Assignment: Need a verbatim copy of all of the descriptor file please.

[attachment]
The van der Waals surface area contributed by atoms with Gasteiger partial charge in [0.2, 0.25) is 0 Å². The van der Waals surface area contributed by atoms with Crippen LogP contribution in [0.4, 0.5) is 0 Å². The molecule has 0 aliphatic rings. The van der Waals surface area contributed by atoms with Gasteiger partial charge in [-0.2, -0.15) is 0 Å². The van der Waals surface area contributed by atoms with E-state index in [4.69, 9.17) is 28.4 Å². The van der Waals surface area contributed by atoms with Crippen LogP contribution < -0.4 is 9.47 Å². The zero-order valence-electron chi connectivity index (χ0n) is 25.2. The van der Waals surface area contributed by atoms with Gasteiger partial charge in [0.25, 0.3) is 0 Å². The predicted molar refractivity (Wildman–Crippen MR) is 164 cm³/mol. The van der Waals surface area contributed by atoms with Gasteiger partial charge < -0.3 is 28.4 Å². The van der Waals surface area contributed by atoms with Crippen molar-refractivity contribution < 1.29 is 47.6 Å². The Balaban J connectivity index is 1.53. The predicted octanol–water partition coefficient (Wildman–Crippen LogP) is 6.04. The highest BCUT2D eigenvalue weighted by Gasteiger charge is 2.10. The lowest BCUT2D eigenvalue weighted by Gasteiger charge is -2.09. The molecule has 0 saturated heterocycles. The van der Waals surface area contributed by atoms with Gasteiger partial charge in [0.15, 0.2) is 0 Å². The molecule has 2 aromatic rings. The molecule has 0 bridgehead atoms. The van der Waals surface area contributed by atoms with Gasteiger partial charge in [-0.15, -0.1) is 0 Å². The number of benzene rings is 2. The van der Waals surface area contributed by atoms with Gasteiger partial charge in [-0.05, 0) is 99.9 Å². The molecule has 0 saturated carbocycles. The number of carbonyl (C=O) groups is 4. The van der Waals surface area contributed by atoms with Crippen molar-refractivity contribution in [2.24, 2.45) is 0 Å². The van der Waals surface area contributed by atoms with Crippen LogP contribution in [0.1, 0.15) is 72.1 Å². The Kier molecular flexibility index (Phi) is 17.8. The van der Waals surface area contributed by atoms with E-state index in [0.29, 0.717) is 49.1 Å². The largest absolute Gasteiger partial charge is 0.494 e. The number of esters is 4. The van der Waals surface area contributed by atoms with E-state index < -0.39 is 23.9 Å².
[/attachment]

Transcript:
The van der Waals surface area contributed by atoms with Gasteiger partial charge in [0.2, 0.25) is 0 Å². The van der Waals surface area contributed by atoms with Crippen LogP contribution in [0.4, 0.5) is 0 Å². The molecule has 0 aliphatic rings. The van der Waals surface area contributed by atoms with Gasteiger partial charge in [-0.2, -0.15) is 0 Å². The van der Waals surface area contributed by atoms with E-state index in [4.69, 9.17) is 28.4 Å². The van der Waals surface area contributed by atoms with Crippen LogP contribution < -0.4 is 9.47 Å². The zero-order valence-electron chi connectivity index (χ0n) is 25.2. The van der Waals surface area contributed by atoms with Gasteiger partial charge in [0.25, 0.3) is 0 Å². The predicted molar refractivity (Wildman–Crippen MR) is 164 cm³/mol. The van der Waals surface area contributed by atoms with Gasteiger partial charge < -0.3 is 28.4 Å². The van der Waals surface area contributed by atoms with Crippen molar-refractivity contribution < 1.29 is 47.6 Å². The Balaban J connectivity index is 1.53. The predicted octanol–water partition coefficient (Wildman–Crippen LogP) is 6.04. The highest BCUT2D eigenvalue weighted by Gasteiger charge is 2.10. The lowest BCUT2D eigenvalue weighted by Gasteiger charge is -2.09. The molecule has 0 saturated heterocycles. The van der Waals surface area contributed by atoms with Gasteiger partial charge in [0.15, 0.2) is 0 Å². The molecule has 2 aromatic rings. The molecule has 0 bridgehead atoms. The van der Waals surface area contributed by atoms with Gasteiger partial charge in [-0.15, -0.1) is 0 Å². The number of benzene rings is 2. The van der Waals surface area contributed by atoms with Gasteiger partial charge in [-0.05, 0) is 99.9 Å². The molecule has 0 saturated carbocycles. The number of carbonyl (C=O) groups is 4. The van der Waals surface area contributed by atoms with Crippen molar-refractivity contribution in [2.24, 2.45) is 0 Å². The van der Waals surface area contributed by atoms with Crippen LogP contribution in [0.1, 0.15) is 72.1 Å². The Kier molecular flexibility index (Phi) is 17.8. The van der Waals surface area contributed by atoms with E-state index in [0.29, 0.717) is 49.1 Å². The largest absolute Gasteiger partial charge is 0.494 e. The number of esters is 4. The van der Waals surface area contributed by atoms with E-state index < -0.39 is 23.9 Å².